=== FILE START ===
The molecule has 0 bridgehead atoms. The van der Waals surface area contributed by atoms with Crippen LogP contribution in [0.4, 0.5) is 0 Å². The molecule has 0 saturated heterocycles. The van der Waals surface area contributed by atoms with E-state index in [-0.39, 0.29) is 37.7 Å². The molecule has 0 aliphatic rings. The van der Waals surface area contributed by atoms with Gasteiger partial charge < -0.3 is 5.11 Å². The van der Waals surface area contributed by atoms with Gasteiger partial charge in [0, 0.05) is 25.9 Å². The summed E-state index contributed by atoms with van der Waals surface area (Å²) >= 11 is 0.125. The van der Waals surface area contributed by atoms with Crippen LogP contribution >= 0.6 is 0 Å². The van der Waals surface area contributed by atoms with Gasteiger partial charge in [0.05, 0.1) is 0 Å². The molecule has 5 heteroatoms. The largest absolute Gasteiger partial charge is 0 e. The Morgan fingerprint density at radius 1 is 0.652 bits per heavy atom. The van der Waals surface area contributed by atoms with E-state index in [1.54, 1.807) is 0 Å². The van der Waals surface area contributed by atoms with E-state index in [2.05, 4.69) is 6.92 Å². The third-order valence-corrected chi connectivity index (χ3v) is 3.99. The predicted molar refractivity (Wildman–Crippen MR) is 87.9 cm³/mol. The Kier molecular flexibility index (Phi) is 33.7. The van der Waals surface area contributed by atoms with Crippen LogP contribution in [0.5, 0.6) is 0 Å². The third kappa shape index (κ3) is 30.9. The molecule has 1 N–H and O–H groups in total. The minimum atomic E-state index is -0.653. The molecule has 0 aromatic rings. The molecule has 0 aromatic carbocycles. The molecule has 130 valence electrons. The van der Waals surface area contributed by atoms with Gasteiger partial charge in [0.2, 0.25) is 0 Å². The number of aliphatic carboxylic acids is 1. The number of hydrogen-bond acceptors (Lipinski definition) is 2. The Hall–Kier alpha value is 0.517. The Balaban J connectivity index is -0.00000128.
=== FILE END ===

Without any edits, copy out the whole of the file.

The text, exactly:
The molecule has 0 bridgehead atoms. The van der Waals surface area contributed by atoms with Crippen LogP contribution in [0.4, 0.5) is 0 Å². The molecule has 0 saturated heterocycles. The van der Waals surface area contributed by atoms with E-state index in [-0.39, 0.29) is 37.7 Å². The molecule has 0 aliphatic rings. The van der Waals surface area contributed by atoms with Gasteiger partial charge < -0.3 is 5.11 Å². The van der Waals surface area contributed by atoms with Gasteiger partial charge in [0, 0.05) is 25.9 Å². The summed E-state index contributed by atoms with van der Waals surface area (Å²) >= 11 is 0.125. The van der Waals surface area contributed by atoms with Crippen LogP contribution >= 0.6 is 0 Å². The van der Waals surface area contributed by atoms with Gasteiger partial charge in [0.05, 0.1) is 0 Å². The molecule has 5 heteroatoms. The largest absolute Gasteiger partial charge is 0 e. The Morgan fingerprint density at radius 1 is 0.652 bits per heavy atom. The van der Waals surface area contributed by atoms with E-state index in [1.54, 1.807) is 0 Å². The van der Waals surface area contributed by atoms with E-state index in [2.05, 4.69) is 6.92 Å². The third-order valence-corrected chi connectivity index (χ3v) is 3.99. The predicted molar refractivity (Wildman–Crippen MR) is 87.9 cm³/mol. The Kier molecular flexibility index (Phi) is 33.7. The van der Waals surface area contributed by atoms with Crippen LogP contribution in [0.5, 0.6) is 0 Å². The third kappa shape index (κ3) is 30.9. The molecule has 1 N–H and O–H groups in total. The minimum atomic E-state index is -0.653. The molecule has 0 aromatic rings. The molecule has 0 aromatic carbocycles. The molecule has 130 valence electrons. The van der Waals surface area contributed by atoms with Gasteiger partial charge in [0.2, 0.25) is 0 Å². The number of aliphatic carboxylic acids is 1. The number of hydrogen-bond acceptors (Lipinski definition) is 2. The Hall–Kier alpha value is 0.517. The Balaban J connectivity index is -0.00000128.